In March 2014, BuzzFeed reporter Jessica Testa published an “article” comprised mainly of tweets she’d curated from a Twitter discussion that user Steenfox kicked off about sexual assault.
What Happens When A Journalist Uses Your Tweets For A Story? (Part One)
Jamie Nesbitt Golden

Yes, I remember this. I actually know @Steenfox in real life via conferences we’ve both attended and have enjoyed her amazing baking skills via the cupcakes she used to ship out via social media.

I felt her frustration as I read how this journalist had exploited Steenfox. The most telling aspect was the lack of regard of contacting potential subjects for articles that would appear on high traffic sites.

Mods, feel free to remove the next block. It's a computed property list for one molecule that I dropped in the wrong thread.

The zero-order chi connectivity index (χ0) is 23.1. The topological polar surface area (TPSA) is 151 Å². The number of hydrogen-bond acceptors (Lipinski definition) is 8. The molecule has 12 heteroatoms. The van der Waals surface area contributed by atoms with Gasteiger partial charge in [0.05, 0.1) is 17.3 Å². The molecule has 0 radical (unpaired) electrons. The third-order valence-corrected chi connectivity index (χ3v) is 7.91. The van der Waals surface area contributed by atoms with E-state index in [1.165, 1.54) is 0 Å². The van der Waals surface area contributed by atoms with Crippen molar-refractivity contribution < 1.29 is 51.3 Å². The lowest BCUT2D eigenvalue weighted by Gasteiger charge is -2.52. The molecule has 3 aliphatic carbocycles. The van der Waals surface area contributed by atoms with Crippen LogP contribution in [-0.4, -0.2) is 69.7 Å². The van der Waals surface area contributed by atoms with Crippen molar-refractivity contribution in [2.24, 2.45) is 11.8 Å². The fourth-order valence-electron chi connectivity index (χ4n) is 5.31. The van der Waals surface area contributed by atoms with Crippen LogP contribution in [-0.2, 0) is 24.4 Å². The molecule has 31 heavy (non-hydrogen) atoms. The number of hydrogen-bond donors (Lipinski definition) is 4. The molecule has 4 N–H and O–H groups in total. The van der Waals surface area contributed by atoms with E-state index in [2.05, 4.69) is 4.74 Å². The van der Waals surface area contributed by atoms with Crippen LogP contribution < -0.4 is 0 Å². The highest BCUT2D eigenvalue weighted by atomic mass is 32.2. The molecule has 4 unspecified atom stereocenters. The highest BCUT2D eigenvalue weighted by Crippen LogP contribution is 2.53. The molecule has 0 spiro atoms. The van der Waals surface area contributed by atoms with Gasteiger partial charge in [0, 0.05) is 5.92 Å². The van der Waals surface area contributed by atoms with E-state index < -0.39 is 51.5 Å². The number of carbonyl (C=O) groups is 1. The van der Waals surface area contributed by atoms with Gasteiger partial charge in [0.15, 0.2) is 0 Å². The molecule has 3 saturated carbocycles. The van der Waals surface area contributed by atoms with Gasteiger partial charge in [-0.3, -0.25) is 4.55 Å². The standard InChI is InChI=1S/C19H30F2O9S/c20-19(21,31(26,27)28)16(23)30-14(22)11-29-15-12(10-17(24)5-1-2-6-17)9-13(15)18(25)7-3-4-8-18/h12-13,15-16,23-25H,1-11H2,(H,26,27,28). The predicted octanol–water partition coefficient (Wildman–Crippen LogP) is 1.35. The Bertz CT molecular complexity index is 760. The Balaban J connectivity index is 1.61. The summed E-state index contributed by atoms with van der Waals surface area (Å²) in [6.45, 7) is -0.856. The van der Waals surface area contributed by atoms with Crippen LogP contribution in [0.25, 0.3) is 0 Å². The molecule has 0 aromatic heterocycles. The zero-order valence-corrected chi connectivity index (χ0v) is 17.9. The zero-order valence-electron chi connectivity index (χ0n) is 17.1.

To see Steenfox clearly upset about this and then to be dragged through it again with the Poynter Institute article, which ironically is supposed to educate journalists on ethics, was foreshadowing in what now is the status quo of journalist casting a wide net on Twitter and tossing up anything that looks like it will garner website traffic for them.

It was more than familiar; I had experienced similar starting the year before and would continue to be targeted for harassment as new articles, published without context, appeared.

I also tried contacted journalists, providing them with fact-focused, verifiable information that contradicted their assertions but many simply ignored the data. With the help and support of a fellow blogger, I created a timeline of events

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